Dr. Laura King on “Goals and Purpose”
In one of two parallel sessions, Dr. King discussed goals and purpose, primarily in the context of research she has done recently using a Pennebaker task in which participants write daily on a topic. In Pennebaker’s work, participants write about a traumatic event, and seem to experience health benefits from doing so. Dr. King found the same benefits from having participants write about positive aspects of traumatic events or about their best possible future selves. One reason this may work is that writing about a topic makes the topic part of the writer’s identity; the Pennebaker effect may just result from engaged writing on personally meaningful topics rather than from any particular content area. Dr. Lehman raised the possibility that the writing exercise prompted an important social process, for those participants who had such avenues open to them.
Dr. Amy Wrzesniewski on “Finding Deeper Meaning in Work”
Dr. Wrzesniewski discussed finding deeper meaning in work. She distinguished the construct of a job, a career, and a following. While jobs are perceived of a means toward financial rewards and careers are pursued for advancement in status, a following is an ends in itself. She then presented several studies from her lab. The first found that people in the same job can possess different orientations toward their profession. Moreover, she found that work orientations are relatively stable over time, even if there is a change in careers. In another study, she examined how hospital cleaners experience their work. Two groups emerged. Those who completed the absolute minimum number of tasks often saw their work as unskilled. In contrast, the other group found their job as very important and viewed their job as healing the patients, rather than merely cleaning. Dr. Wrzesniewski then expressed her concerns in drawing public attention to her research on the way people view and execute their jobs. Those who are “going above and beyond” the boundaries of their job may be told to stop. Or, in contrast, those who are not doing the extra tasks may be told that such tasks are now required.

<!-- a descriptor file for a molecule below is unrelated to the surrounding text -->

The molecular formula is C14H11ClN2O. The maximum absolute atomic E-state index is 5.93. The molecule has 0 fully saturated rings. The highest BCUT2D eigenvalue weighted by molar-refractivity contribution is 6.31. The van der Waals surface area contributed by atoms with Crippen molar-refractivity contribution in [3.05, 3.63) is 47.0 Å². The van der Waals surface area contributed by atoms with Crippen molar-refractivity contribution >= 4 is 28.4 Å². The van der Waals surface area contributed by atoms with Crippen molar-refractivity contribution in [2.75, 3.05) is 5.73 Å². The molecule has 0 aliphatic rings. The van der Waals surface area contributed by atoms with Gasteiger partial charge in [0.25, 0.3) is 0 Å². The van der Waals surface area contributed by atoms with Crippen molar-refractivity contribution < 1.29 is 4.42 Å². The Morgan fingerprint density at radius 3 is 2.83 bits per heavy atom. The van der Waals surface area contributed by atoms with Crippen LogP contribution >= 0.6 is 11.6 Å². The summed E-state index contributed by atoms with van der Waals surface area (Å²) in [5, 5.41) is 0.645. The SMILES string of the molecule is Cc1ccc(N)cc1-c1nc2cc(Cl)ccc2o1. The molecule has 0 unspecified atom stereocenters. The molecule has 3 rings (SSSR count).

When the discussion opened up to the group, Dr. Haidt asked who are those who perceive their jobs as followings. In response, Dr. Wrzesniewski explained that there were no trait differences; there were no gender or race differences. Dr. Wrzesniewski concluded by saying that the next step of her research could be to examine potential interventions.